Volunteers carry the body of a Covid-19 victim to a cemetery in Yangon Ye Aung. AFP
Britain warned the United Nations Security Council Thursday that half of coup-wracked Myanmar's population of 54 million could become infected with Covid-19 within the next two weeks.
The UK convened the meeting in response to what it called the "dire" coronavirus situation in Myanmar, which has "spiralled" since the military seized control in February.
Britain urged the Council to ensure resolution 2565, which demands ceasefires in conflict zones to allow the safe delivery of coronavirus vaccines, is respected in Myanmar.
"It is vital that we consider how to implement (it)," pleaded British ambassador Barbara Woodward.
The impoverished nation has been in turmoil since the junta took power, with many hospitals ill-equipped to cope with a surging caseload after many medical staff walked out in protest at the coup.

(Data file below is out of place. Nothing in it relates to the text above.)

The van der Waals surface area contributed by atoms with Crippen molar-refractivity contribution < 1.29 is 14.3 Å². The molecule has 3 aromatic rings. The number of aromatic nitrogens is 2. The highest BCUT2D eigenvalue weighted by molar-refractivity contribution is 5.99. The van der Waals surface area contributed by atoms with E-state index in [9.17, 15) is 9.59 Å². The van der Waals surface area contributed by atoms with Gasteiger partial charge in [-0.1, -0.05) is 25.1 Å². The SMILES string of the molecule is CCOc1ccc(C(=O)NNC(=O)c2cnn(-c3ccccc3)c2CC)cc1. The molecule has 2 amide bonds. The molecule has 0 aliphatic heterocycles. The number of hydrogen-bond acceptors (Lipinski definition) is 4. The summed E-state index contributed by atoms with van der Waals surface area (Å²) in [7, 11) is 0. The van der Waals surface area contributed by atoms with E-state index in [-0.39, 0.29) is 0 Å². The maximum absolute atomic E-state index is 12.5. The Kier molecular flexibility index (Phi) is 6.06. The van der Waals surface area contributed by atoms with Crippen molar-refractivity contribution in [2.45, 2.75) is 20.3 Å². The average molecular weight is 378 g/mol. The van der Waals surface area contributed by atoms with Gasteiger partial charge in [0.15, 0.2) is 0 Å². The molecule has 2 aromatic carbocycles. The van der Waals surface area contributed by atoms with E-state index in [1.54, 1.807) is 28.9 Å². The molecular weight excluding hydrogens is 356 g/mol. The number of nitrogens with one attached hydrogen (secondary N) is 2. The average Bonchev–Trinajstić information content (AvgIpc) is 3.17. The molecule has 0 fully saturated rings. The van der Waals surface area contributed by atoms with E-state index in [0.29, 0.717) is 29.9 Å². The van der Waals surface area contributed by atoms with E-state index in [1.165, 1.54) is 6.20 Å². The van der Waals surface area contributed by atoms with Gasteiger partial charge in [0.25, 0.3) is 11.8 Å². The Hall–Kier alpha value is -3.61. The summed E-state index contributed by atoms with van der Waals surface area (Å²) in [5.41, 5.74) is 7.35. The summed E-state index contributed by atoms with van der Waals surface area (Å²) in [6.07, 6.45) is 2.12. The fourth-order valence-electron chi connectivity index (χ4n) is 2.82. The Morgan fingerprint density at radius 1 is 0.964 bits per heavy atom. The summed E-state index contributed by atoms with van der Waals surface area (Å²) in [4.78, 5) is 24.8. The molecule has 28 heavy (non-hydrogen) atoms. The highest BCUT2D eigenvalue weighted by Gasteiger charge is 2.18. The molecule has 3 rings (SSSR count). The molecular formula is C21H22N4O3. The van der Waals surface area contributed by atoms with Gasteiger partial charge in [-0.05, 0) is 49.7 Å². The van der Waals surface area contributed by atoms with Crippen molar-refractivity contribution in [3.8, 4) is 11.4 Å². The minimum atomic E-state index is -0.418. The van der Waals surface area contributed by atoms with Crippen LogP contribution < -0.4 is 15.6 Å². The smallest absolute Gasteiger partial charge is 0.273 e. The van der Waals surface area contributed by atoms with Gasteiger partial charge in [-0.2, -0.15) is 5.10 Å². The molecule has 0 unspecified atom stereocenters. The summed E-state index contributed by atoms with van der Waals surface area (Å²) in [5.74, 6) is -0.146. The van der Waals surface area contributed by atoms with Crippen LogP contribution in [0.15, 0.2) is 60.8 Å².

The UN estimates that only 40 percent of the Myanmar's health care facilities are still able to function.
The world body also estimates that junta forces have carried out at least 260 attacks against medical personnel and facilities, detaining at least 67 medical officials.
"With the new wave of COVID-19 spreading like wildfire across the country, it is unfortunate that more lives will be lost as the Myanmar military weaponizes COVID-19 against the people," said national unity government spokesperson Susanna Hla Hla Soe.
The junta authorities are seeking help from "friendly countries" to tackle the coronavirus, state media said this week.
Just under 5,000 new cases of Covid-19 were reported Wednesday, up from around 50 per day in early May, but analysts say the real toll is likely much higher.
Around 1.75 million people have so far been vaccinated according to the junta.
Last week a batch of donated Sinopharm doses arrived from China, junta authorities said, but they would be prioritized for those living along the China-Myanmar border.
China has also supplied more than 10,000 shots to a rebel group operating near its southern frontier in Myanmar, as Beijing seeks to halt an influx of cases from the coup-wracked country.
The junta has ordered a total of four million vaccine doses from China, it said earlier this month, and Beijing will donate a further two million.
A shipment of 1.5 million doses also arrived from India earlier this year.